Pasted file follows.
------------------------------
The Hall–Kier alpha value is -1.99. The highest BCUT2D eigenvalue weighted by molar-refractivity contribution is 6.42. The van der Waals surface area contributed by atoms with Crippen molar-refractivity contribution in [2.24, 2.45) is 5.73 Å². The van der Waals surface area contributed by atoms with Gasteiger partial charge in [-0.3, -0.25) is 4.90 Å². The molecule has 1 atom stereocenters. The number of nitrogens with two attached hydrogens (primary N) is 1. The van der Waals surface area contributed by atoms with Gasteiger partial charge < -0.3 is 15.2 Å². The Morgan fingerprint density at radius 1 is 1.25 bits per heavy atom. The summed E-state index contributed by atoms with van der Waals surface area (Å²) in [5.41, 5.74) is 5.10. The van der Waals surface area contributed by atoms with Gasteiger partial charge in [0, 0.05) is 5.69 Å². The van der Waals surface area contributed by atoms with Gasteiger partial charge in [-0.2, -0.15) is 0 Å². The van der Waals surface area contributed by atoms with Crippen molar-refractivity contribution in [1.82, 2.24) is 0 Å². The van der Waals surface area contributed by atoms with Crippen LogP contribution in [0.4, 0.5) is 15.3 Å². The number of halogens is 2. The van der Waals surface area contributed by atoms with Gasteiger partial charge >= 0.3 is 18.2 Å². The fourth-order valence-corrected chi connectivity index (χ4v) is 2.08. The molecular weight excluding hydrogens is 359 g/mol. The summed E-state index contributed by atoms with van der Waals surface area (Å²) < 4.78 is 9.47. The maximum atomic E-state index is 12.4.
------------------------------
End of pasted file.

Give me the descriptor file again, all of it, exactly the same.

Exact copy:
The Hall–Kier alpha value is -1.99. The highest BCUT2D eigenvalue weighted by molar-refractivity contribution is 6.42. The van der Waals surface area contributed by atoms with Crippen molar-refractivity contribution in [2.24, 2.45) is 5.73 Å². The van der Waals surface area contributed by atoms with Gasteiger partial charge in [-0.3, -0.25) is 4.90 Å². The molecule has 1 atom stereocenters. The number of nitrogens with two attached hydrogens (primary N) is 1. The van der Waals surface area contributed by atoms with Gasteiger partial charge < -0.3 is 15.2 Å². The Morgan fingerprint density at radius 1 is 1.25 bits per heavy atom. The summed E-state index contributed by atoms with van der Waals surface area (Å²) in [5.41, 5.74) is 5.10. The van der Waals surface area contributed by atoms with Gasteiger partial charge in [0, 0.05) is 5.69 Å². The van der Waals surface area contributed by atoms with Gasteiger partial charge in [-0.2, -0.15) is 0 Å². The van der Waals surface area contributed by atoms with Crippen molar-refractivity contribution in [1.82, 2.24) is 0 Å². The van der Waals surface area contributed by atoms with Crippen LogP contribution in [0.4, 0.5) is 15.3 Å². The number of halogens is 2. The van der Waals surface area contributed by atoms with Gasteiger partial charge >= 0.3 is 18.2 Å². The fourth-order valence-corrected chi connectivity index (χ4v) is 2.08. The molecular weight excluding hydrogens is 359 g/mol. The summed E-state index contributed by atoms with van der Waals surface area (Å²) < 4.78 is 9.47. The maximum atomic E-state index is 12.4.